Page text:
"The goal is that if you come on different days you should be able to experience a different aspect of wave motion," he said while installing the piece in March. "Some of us get a chance to go to the beach and experience it, but a lot of times we are kind of isolated from it. The idea of this piece is to have a better understanding of what's happening out there." The day he was installing it, there was a storm out at sea sending wave heights up to 10 feet. It made for a dramatic presentation.
Mr. Keener isn't the only artist here working in light. The collective teamLab has a digital work called "Waves of Light" on four vertically placed 55-inch monitors. It underlines how light and light waves can be a stand-in for water, much in the way that Jim Campbell's "Topographic Wave II" uses 2,400 LED lights to imply the movement of water.
Aside from water features, sculpture isn't always the first thing that comes to mind when thinking about water and art. Here, quite a few pieces of sculpture or installations employ sculptural elements. Some are so loose as to be amusing, like Conrad Bakker's 2002 "Untitled Project: Fountain," a construction of carved wood painted with oils that resembles a water fountain set on the first floor.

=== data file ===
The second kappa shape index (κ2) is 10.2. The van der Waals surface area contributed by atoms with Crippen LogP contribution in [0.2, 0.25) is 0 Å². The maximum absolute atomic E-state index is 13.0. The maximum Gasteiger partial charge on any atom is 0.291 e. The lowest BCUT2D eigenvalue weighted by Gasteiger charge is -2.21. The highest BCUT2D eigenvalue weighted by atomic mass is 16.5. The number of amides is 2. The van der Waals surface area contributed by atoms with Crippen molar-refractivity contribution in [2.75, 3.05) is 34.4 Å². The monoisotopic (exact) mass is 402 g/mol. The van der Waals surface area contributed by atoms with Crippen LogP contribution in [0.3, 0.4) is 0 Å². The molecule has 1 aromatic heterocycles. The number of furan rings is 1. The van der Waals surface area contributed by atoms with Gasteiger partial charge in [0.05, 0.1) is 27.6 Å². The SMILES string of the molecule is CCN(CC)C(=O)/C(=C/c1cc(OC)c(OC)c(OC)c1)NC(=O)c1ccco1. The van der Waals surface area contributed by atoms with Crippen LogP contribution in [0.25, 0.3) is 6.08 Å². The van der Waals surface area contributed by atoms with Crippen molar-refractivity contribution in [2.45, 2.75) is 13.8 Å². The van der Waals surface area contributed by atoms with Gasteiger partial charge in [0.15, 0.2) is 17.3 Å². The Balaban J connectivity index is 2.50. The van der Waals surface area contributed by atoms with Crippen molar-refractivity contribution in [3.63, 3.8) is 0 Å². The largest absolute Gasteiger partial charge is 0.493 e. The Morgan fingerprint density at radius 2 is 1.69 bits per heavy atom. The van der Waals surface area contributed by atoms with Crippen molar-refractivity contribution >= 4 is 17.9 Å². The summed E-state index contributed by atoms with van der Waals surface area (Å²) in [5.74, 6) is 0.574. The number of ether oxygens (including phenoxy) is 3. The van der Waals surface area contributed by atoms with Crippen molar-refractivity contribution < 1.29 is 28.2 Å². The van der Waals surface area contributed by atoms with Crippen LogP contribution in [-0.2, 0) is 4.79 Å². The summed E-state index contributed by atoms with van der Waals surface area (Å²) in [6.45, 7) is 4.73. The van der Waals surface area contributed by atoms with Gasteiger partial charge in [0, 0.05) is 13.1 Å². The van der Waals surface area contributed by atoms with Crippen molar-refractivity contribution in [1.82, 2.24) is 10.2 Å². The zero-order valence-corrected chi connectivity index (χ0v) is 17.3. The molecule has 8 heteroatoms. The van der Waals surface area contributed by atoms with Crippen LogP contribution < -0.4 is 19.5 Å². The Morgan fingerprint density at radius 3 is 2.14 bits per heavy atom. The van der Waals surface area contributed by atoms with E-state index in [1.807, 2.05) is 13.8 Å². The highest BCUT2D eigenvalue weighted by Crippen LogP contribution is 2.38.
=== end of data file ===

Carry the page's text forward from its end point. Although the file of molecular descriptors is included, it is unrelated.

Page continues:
The Duchampian allusions don't end there, either. Liza Lou's "Loo," from 2006, plays with the artist's name and the concept behind Marcel Duchamp's "Fountain," a urinal he displayed in a 1917 exhibition after signing it "R. Mutt" and writing the year in paint. Ms. Lou's loo is a more modern-looking household toilet form she cast in resin and glass beads, which give it a sparkly effect, like something you might see in Vegas or a Texas megachurch.
The two pieces flow between sustenance and elimination, positive and negative space, bounty and the void. Each in its own way brings up environmental concerns of water quality and the negative effects of runoff and wastewater, with consequences keenly felt on nearby bay beaches. Andy Warhol's "Oxidation" canvas, in urine and metallic pigment, works the themes in similar ways, adding his own nod to Duchamp.